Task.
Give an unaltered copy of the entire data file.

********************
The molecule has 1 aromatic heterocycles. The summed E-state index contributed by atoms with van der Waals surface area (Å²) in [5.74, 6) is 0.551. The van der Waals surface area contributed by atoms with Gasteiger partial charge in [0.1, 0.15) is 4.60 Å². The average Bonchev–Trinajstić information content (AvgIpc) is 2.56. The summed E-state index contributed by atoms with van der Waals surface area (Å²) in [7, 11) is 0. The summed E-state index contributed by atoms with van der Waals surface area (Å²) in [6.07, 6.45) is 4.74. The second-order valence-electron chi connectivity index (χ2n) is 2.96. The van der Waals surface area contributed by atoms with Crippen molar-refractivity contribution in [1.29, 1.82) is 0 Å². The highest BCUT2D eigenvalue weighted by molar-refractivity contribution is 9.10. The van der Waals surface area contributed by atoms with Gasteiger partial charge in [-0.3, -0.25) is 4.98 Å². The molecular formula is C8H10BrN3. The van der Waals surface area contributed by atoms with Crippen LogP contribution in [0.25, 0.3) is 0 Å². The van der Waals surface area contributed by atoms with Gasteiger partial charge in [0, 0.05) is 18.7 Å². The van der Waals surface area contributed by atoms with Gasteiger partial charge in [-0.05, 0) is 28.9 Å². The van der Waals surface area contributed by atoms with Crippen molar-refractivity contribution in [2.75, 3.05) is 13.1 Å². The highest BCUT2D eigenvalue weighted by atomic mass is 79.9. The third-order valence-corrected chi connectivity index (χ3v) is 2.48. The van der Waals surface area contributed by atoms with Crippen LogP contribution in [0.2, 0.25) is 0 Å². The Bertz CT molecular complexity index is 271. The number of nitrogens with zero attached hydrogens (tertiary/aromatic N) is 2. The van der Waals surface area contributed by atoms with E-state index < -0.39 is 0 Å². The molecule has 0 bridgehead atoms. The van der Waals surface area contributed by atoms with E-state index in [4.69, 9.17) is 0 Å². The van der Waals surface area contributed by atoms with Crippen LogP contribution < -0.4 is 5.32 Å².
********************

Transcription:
The molecule has 1 aromatic heterocycles. The summed E-state index contributed by atoms with van der Waals surface area (Å²) in [5.74, 6) is 0.551. The van der Waals surface area contributed by atoms with Gasteiger partial charge in [0.1, 0.15) is 4.60 Å². The average Bonchev–Trinajstić information content (AvgIpc) is 2.56. The summed E-state index contributed by atoms with van der Waals surface area (Å²) in [7, 11) is 0. The summed E-state index contributed by atoms with van der Waals surface area (Å²) in [6.07, 6.45) is 4.74. The second-order valence-electron chi connectivity index (χ2n) is 2.96. The van der Waals surface area contributed by atoms with Crippen molar-refractivity contribution in [1.29, 1.82) is 0 Å². The highest BCUT2D eigenvalue weighted by molar-refractivity contribution is 9.10. The van der Waals surface area contributed by atoms with Gasteiger partial charge in [-0.3, -0.25) is 4.98 Å². The molecular formula is C8H10BrN3. The van der Waals surface area contributed by atoms with Crippen LogP contribution in [0.25, 0.3) is 0 Å². The van der Waals surface area contributed by atoms with Gasteiger partial charge in [0, 0.05) is 18.7 Å². The van der Waals surface area contributed by atoms with Gasteiger partial charge in [-0.05, 0) is 28.9 Å². The van der Waals surface area contributed by atoms with Crippen molar-refractivity contribution in [2.75, 3.05) is 13.1 Å². The highest BCUT2D eigenvalue weighted by atomic mass is 79.9. The third-order valence-corrected chi connectivity index (χ3v) is 2.48. The van der Waals surface area contributed by atoms with Crippen LogP contribution in [0.2, 0.25) is 0 Å². The Bertz CT molecular complexity index is 271. The number of nitrogens with zero attached hydrogens (tertiary/aromatic N) is 2. The van der Waals surface area contributed by atoms with E-state index < -0.39 is 0 Å². The molecule has 0 bridgehead atoms. The van der Waals surface area contributed by atoms with E-state index in [4.69, 9.17) is 0 Å². The van der Waals surface area contributed by atoms with Crippen LogP contribution < -0.4 is 5.32 Å².